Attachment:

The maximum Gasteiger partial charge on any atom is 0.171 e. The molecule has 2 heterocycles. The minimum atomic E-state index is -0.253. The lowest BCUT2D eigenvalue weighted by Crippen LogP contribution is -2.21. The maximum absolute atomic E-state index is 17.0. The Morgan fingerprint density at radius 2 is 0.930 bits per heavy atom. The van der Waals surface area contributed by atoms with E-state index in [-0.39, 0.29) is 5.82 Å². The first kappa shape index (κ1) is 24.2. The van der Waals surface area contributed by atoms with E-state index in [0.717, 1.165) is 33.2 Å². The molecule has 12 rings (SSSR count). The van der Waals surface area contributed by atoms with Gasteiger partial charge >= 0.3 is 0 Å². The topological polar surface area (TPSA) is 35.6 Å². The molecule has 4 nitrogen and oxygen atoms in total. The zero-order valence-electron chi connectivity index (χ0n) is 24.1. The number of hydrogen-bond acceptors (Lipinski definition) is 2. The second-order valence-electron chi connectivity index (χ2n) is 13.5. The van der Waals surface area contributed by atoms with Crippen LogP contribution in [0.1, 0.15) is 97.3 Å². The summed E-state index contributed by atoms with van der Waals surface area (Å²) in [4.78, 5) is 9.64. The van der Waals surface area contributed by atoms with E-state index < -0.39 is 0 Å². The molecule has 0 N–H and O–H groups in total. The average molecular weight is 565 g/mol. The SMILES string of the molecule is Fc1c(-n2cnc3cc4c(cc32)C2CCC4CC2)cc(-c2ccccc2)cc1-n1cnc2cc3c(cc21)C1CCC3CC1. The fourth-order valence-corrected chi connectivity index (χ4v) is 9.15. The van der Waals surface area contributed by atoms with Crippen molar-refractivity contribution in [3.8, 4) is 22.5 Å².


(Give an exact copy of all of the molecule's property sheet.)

The maximum Gasteiger partial charge on any atom is 0.171 e. The molecule has 2 heterocycles. The minimum atomic E-state index is -0.253. The lowest BCUT2D eigenvalue weighted by Crippen LogP contribution is -2.21. The maximum absolute atomic E-state index is 17.0. The Morgan fingerprint density at radius 2 is 0.930 bits per heavy atom. The van der Waals surface area contributed by atoms with E-state index in [-0.39, 0.29) is 5.82 Å². The first kappa shape index (κ1) is 24.2. The van der Waals surface area contributed by atoms with E-state index in [0.717, 1.165) is 33.2 Å². The molecule has 12 rings (SSSR count). The van der Waals surface area contributed by atoms with Gasteiger partial charge >= 0.3 is 0 Å². The topological polar surface area (TPSA) is 35.6 Å². The molecule has 4 nitrogen and oxygen atoms in total. The zero-order valence-electron chi connectivity index (χ0n) is 24.1. The number of hydrogen-bond acceptors (Lipinski definition) is 2. The second-order valence-electron chi connectivity index (χ2n) is 13.5. The van der Waals surface area contributed by atoms with Crippen LogP contribution in [0.1, 0.15) is 97.3 Å². The summed E-state index contributed by atoms with van der Waals surface area (Å²) in [4.78, 5) is 9.64. The van der Waals surface area contributed by atoms with E-state index < -0.39 is 0 Å². The molecule has 0 N–H and O–H groups in total. The average molecular weight is 565 g/mol. The SMILES string of the molecule is Fc1c(-n2cnc3cc4c(cc32)C2CCC4CC2)cc(-c2ccccc2)cc1-n1cnc2cc3c(cc21)C1CCC3CC1. The fourth-order valence-corrected chi connectivity index (χ4v) is 9.15. The van der Waals surface area contributed by atoms with Crippen molar-refractivity contribution in [3.8, 4) is 22.5 Å².